NEW YORK — Jarrett Jack was bothered by the question. Not angry, more just confused.
It was mid-September, and he'd recently signed a deal with the New York Knicks. The team was introducing him to the New York media for the first time.
"And one of the questions they asked," Jack recalled Monday night to Bleacher Report, "which I thought was crazy was, 'Now that being a winner isn't at the forefront for the team, how do you feel about everything?'"
Jack, a loquacious veteran, said he didn't know how to respond.
"I'm like, 'Are you asking me about losing? What are we even doing?'"
The question wasn't out of line. Coming into the 2017-18 NBA season, the Knicks had made it clear that their plan was simple: They wanted to prepare for the future, or, to use the parlance of new general manager Scott Perry, build "a solid foundation."
But a funny thing has happened so far this year. We're now 16 games in, and the Knicks, following their 107-85 shellacking of the Los Angeles Clippers on Monday night at Madison Square Garden, look like they might actually be…decent? Good? They're certainly not awful, which is what most basketball observers expected.
The season is still in its embryonic stage, or as Jack put it: "This ain't even a dent in it." Yet you can't help but wonder whether the Knicks could be headed for the playoffs.
Of course, caveats abound. Eleven of the Knicks' 16 games have come at home, and just eight of their matchups have come against teams with winning records. The defense, while putting up solid results, has been sloppy.
It has given up the most three-point attempts per 100 possessions and the second-most makes, per NBA.com. Head coach Jeff Hornacek has spoken multiple times about the unit's inconsistent and ill-timed weak-side rotations.
Also, this isn't the first time the Knicks have gotten off to a hot start. They won 14 of their first 24 games last year, only to finish the season 31-51. They'd seen multiple seasons before that derailed by losing road trips.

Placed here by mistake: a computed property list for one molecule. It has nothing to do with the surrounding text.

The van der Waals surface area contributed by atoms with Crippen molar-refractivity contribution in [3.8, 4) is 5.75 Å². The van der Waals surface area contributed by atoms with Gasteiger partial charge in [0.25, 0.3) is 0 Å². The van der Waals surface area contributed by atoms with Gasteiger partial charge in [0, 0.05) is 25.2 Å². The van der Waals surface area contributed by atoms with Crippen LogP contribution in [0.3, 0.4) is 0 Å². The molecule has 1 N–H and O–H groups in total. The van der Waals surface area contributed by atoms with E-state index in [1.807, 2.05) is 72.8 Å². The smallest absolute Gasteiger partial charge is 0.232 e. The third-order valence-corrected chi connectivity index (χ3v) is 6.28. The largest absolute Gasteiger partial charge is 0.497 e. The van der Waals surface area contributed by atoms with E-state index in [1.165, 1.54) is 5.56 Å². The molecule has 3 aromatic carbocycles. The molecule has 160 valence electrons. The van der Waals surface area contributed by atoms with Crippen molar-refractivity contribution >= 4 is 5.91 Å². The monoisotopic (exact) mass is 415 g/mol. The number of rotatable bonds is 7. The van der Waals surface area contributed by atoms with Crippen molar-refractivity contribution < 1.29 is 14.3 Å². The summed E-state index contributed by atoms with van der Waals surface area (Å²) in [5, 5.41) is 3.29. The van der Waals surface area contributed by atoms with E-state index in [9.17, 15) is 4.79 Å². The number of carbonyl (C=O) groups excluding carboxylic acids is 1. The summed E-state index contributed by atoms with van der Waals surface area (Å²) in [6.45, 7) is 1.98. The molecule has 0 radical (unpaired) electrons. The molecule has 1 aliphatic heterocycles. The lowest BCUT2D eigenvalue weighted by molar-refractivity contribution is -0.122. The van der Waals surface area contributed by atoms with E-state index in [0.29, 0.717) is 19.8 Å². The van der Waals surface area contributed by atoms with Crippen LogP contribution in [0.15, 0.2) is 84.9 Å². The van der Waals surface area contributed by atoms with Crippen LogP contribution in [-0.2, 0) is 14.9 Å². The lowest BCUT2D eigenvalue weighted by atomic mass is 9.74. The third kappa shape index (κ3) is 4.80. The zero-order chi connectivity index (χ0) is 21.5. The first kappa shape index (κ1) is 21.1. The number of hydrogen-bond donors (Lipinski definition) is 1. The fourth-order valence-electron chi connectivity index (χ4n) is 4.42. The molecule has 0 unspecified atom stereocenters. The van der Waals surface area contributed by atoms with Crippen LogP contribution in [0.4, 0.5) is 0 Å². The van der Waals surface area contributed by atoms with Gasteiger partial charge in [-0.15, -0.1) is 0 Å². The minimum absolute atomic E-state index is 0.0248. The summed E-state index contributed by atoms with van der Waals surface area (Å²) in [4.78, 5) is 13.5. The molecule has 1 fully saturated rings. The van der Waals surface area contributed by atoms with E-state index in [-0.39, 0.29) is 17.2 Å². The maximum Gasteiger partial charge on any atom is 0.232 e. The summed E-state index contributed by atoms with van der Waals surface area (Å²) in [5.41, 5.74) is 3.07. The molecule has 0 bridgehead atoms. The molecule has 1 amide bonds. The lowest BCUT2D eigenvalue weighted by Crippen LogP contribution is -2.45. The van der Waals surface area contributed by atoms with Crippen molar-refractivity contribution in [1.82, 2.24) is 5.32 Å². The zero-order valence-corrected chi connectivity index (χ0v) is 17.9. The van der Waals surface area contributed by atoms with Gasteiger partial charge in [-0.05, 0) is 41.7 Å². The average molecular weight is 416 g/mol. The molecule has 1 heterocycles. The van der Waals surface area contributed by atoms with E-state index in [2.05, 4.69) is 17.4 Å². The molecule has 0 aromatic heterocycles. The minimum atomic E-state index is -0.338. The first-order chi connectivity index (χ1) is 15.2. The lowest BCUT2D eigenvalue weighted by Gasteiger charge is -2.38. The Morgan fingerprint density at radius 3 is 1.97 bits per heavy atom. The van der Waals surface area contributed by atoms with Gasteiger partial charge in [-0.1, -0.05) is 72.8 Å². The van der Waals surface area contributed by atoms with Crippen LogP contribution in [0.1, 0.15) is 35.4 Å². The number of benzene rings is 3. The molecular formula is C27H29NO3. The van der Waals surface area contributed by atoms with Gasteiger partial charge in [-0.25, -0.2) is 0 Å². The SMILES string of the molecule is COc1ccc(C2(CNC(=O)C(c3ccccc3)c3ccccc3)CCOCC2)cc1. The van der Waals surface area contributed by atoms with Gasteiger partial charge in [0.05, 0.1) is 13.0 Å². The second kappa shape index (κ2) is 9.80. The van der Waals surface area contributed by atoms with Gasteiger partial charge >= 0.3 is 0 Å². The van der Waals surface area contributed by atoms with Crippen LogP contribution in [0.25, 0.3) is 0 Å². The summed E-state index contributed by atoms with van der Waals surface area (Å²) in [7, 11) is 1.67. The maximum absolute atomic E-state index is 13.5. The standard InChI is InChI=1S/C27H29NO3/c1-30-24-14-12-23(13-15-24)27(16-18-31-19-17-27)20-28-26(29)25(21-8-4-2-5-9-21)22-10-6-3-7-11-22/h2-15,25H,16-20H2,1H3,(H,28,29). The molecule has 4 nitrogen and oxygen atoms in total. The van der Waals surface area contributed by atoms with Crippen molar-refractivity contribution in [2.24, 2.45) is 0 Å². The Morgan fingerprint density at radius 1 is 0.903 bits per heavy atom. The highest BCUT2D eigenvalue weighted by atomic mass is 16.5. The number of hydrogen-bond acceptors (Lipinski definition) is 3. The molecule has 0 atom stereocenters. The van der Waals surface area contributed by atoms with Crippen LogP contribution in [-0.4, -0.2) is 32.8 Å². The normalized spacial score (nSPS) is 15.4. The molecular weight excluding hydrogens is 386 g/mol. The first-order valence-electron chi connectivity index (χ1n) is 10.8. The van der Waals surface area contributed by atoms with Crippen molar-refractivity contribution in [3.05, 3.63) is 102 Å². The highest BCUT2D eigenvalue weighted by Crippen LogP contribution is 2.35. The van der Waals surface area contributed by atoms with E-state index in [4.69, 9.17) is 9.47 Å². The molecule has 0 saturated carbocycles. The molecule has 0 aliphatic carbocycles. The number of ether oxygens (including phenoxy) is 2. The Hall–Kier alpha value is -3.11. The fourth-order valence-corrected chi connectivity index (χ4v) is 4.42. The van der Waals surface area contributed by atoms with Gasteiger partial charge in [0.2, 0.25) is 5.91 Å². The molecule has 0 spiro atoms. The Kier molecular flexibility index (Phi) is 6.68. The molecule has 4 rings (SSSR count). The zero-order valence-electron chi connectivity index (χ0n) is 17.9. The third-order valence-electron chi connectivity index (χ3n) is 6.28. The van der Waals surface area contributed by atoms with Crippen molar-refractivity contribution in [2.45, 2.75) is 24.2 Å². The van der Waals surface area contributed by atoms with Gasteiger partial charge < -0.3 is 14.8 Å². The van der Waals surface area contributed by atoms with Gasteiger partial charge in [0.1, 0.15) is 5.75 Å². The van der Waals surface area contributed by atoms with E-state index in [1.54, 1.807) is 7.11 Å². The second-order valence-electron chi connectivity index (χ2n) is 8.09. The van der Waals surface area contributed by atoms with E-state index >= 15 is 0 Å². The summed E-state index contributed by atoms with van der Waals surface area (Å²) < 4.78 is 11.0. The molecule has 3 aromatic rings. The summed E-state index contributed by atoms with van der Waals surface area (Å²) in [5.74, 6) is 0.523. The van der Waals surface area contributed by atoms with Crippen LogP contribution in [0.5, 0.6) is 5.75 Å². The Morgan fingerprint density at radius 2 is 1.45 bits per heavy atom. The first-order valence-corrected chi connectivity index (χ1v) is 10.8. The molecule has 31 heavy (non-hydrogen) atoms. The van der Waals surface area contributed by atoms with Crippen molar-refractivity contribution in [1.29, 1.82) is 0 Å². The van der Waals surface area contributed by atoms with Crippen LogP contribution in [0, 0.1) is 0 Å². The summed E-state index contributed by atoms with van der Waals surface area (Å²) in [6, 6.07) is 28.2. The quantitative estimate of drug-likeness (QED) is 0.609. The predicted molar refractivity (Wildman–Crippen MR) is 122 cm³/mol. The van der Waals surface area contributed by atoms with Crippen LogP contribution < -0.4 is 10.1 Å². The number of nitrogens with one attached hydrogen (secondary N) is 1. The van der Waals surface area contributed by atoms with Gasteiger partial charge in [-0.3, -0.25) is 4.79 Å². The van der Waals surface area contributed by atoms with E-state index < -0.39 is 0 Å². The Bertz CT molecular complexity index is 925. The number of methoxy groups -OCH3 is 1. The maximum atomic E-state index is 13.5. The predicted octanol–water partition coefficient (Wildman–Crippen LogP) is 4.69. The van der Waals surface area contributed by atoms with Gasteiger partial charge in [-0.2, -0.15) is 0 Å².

So those are all the qualifiers. Yet look at the Knicks, and the signs of a potential playoff team are there. They have a star in Kristaps Porzingis, who on many nights is the best player on the court. The Porzingis-led offense is sixth in the NBA in points per 100 possessions (109.5), according to Cleaning the Glass.
New York is playing well at MSG; finishing the season with a home record of around .500 would give it 20 wins. The Eastern Conference might no longer be the JV league, but 30 total wins could still get a team close to the eighth seed.
All of that could be leading the Knicks down an interesting path.
Is there a point where chasing a playoff spot takes precedence over the future? Would the Knicks start chasing veterans instead of trying to trade them? Or what if management views a playoff berth as more valuable than a mid-level lottery pick?
Also, speaking of a lottery pick, would the Knicks, who own their own pick this offseason, be better off tanking and adding one more lottery pick to their young core of Porzingis and Frank Ntilikina, the No. 8 overall selection in 2017?
Right now, the Knicks' decision-makers are saying the right things.
"Sometimes there's that [playoff] talk, but we have to emphasize to the guys that's not really a concern, especially this early in the season," Hornacek said Tuesday. "It should be about building a foundation, see if we can get better. It's not going to get better immediately, but we can take a couple [of] steps forward and maybe have a step backward, but going in that direction, you'll win enough games.
"So I think it's more about what we're trying to do as a team, how we want to establish the culture here and how we want to play and not worry so much about the wins and losses."
The message is one coming down from Knicks management. Team president Steve Mills and new general manager Scott Perry have made it clear they don't believe tanking is a good strategy. They'd love to make the playoffs but have other goals for the 2017-18 campaign.
"We went into the season saying we want our young guys to grow in these positions and with KP being the main guy with the shots down the stretch," Hornacek said.
Knicks players seem to share this sentiment, which will make that job easier.
"We want to make the playoffs, but we're not going to jump the gun and make that our only priority," Knicks forward Lance Thomas told Bleacher Report. "This growth process is fun."
Still, if the wins keep coming, the decisions will only grow more difficult. Can you shop Courtney Lee—a prototypical three-and-D guy on a solid contract (two seasons for about $25 million after this campaign) that every contender would love—if losing him would hurt a playoff run? The same question goes for players such as Thomas and Kyle O'Quinn, both of whom could contribute to playoff teams.
This is why threading the needle of rebuilding and competing can be so difficult and why it's important for a team to choose one as its primary goal. If you can pull off both, though, well that's the kind of thing that helps build champions.
"When I was at Golden State [in 2012-2013], they gave us a zero percent chance of making the playoffs," Jack told Bleacher Report. "But we did ... and we made it to the second round. I thought we kind of built the foundation for what that team is now."